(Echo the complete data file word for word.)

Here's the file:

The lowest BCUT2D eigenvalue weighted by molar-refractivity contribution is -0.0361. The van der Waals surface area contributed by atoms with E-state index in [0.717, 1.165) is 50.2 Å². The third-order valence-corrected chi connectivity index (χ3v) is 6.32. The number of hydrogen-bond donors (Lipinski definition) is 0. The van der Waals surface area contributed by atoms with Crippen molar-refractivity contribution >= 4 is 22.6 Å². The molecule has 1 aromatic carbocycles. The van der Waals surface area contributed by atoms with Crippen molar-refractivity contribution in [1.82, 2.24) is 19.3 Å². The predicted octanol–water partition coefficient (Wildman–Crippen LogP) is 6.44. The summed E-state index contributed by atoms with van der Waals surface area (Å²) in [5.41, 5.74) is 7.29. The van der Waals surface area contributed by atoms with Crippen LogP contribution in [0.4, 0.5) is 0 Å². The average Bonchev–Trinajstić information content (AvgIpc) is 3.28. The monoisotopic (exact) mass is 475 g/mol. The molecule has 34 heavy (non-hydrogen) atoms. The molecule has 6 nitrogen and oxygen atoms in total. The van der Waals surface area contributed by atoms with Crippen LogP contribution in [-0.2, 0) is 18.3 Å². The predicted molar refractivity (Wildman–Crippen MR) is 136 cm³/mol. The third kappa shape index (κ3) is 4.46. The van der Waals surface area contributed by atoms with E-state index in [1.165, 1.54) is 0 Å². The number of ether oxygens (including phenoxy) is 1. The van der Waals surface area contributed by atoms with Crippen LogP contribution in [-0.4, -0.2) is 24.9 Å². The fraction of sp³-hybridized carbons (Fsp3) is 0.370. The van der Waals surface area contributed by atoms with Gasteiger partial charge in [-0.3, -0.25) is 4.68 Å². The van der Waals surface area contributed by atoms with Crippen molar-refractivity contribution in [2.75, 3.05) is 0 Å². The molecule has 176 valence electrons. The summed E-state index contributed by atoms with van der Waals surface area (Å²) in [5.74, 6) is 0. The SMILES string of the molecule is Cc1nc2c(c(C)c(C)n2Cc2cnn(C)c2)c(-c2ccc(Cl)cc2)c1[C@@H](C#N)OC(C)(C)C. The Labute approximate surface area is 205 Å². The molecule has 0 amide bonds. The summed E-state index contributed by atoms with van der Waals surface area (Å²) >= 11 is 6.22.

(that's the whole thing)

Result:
The lowest BCUT2D eigenvalue weighted by molar-refractivity contribution is -0.0361. The van der Waals surface area contributed by atoms with E-state index in [0.717, 1.165) is 50.2 Å². The third-order valence-corrected chi connectivity index (χ3v) is 6.32. The number of hydrogen-bond donors (Lipinski definition) is 0. The van der Waals surface area contributed by atoms with Crippen molar-refractivity contribution >= 4 is 22.6 Å². The molecule has 1 aromatic carbocycles. The van der Waals surface area contributed by atoms with Crippen molar-refractivity contribution in [1.82, 2.24) is 19.3 Å². The predicted octanol–water partition coefficient (Wildman–Crippen LogP) is 6.44. The summed E-state index contributed by atoms with van der Waals surface area (Å²) in [5.41, 5.74) is 7.29. The van der Waals surface area contributed by atoms with Crippen LogP contribution in [0.4, 0.5) is 0 Å². The average Bonchev–Trinajstić information content (AvgIpc) is 3.28. The monoisotopic (exact) mass is 475 g/mol. The molecule has 34 heavy (non-hydrogen) atoms. The molecule has 6 nitrogen and oxygen atoms in total. The van der Waals surface area contributed by atoms with Crippen LogP contribution in [-0.2, 0) is 18.3 Å². The predicted molar refractivity (Wildman–Crippen MR) is 136 cm³/mol. The third kappa shape index (κ3) is 4.46. The van der Waals surface area contributed by atoms with E-state index in [1.165, 1.54) is 0 Å². The number of ether oxygens (including phenoxy) is 1. The van der Waals surface area contributed by atoms with Crippen LogP contribution in [-0.4, -0.2) is 24.9 Å². The fraction of sp³-hybridized carbons (Fsp3) is 0.370. The van der Waals surface area contributed by atoms with Gasteiger partial charge in [-0.3, -0.25) is 4.68 Å². The van der Waals surface area contributed by atoms with Crippen molar-refractivity contribution in [2.75, 3.05) is 0 Å². The molecule has 176 valence electrons. The summed E-state index contributed by atoms with van der Waals surface area (Å²) in [5.74, 6) is 0. The SMILES string of the molecule is Cc1nc2c(c(C)c(C)n2Cc2cnn(C)c2)c(-c2ccc(Cl)cc2)c1[C@@H](C#N)OC(C)(C)C. The Labute approximate surface area is 205 Å². The molecule has 0 amide bonds. The summed E-state index contributed by atoms with van der Waals surface area (Å²) >= 11 is 6.22.